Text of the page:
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EXERCISE 4-15. INTERSTITIAL LUNG DISEASE
4-23. The most likely cause for this patient’s dyspnea and pleuritic chest pain (Figure 4-70 A–C) is
D. pulmonary fibrosis.
4-23. The chest x-ray (Figure 4-70 A,B) shows diffuse bilat-eral coarse interstitial opacities with slight basilar predominance. The hemidiaphragms are flattened on the lateral radiograph. The CT scan (Figure 4-70 C) demonstrates multiple small similar-sized cysts stacked along the lung periphery with some preserva-tion of normal lung centrally, particularly on the right. There is traction bronchiectasis present as well (D is the correct answer to Question 4-23).
The list of interstitial lung diseases is long, and the differenti-ation can be complex. However, pulmonary fibrosis can be readily identified. Fibrosis can be subtle, with visible linear markings in the lung periphery on CT, or as obvious as the cystic change seen in this patient. End-stage pulmonary fi-brosis is most readily recognized as stacks of air-filledlucencies in the lung periphery in a pattern called “honey-combing” (Figure 4-70 C). This is often seen as the end stage of multiple interstitial lung diseases, most frequently in usual interstitial pneumonitis (UIP). These patients are almost cer-tainly symptomatic, many requiring supplemental oxygen.
Lucencies in the lung can result from many causes. A lu-cency with a discernible wall is called a cavity. As described in previous exercises, infectious or neoplastic etiology can result in a cavity or air-filled lucency within the lung. However, these are rarely small and stacked as in this case. Empyema, or an infected pleural fluid collection, can also result in a cavity of air seen on chest radiograph. This cavity is generally larger and unilateral. Therefore, A, B, and E are incorrect.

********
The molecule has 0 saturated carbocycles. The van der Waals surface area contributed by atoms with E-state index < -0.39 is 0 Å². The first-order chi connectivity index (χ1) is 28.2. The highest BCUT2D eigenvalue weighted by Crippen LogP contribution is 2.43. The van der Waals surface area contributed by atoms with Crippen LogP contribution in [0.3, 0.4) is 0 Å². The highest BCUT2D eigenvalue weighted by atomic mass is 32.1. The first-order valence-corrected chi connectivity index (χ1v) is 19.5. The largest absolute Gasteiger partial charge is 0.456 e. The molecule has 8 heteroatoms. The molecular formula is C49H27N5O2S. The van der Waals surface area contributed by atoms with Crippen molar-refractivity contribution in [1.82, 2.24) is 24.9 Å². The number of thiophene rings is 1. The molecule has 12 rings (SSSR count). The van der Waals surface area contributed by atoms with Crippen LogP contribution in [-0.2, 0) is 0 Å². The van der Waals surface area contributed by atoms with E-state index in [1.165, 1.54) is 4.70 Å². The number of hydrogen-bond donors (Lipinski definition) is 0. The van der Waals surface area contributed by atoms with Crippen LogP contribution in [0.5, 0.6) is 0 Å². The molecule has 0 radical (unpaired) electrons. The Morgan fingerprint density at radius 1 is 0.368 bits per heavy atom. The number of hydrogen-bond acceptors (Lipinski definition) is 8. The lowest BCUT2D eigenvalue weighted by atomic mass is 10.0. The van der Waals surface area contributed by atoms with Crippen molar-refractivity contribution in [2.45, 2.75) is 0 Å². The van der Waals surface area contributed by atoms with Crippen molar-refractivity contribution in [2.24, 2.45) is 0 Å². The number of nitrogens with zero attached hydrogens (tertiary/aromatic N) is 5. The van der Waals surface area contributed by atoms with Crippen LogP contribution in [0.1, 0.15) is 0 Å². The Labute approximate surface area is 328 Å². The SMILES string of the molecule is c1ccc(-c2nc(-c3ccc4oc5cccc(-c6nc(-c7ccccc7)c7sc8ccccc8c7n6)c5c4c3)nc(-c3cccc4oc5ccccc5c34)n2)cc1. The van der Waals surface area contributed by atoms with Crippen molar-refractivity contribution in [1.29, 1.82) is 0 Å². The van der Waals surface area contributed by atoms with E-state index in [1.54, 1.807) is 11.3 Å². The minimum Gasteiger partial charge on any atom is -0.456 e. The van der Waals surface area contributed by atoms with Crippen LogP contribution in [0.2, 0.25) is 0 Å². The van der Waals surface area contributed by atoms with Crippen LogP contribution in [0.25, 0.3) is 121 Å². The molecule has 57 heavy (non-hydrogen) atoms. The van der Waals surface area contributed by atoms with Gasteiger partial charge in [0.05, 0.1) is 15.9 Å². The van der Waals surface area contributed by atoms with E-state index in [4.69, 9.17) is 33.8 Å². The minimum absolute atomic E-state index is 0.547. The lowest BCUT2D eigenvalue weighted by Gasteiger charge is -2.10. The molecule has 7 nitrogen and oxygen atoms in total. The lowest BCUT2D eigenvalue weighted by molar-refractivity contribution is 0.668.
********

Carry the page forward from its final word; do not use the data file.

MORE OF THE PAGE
In emphysema, the air-filled lucencies lack a discernable wall. (Figure 4-71 A). These lucencies are called bullae and, in centrilobular emphysema, have an upper lobe preponderance.
These lucencies are not cysts, because a true lung cyst is lined with epithelium. Emphysema is a common cause of dyspnea and is most often smoking-related. In these patients, the lung volumes are often larger than normal, and the lungs appear more radiolucent. The bullous lesions of centrilobular em-physema are more easily recognized on CT than on chest ra-diographs. Unlike other cystic lung diseases, a vessel can generally be seen coursing through the bulla rather than around the lucency. Another form of emphysema is parasep-tal emphysema, in which the bullae occur along the lung pe-riphery (Figure 4-71 B).
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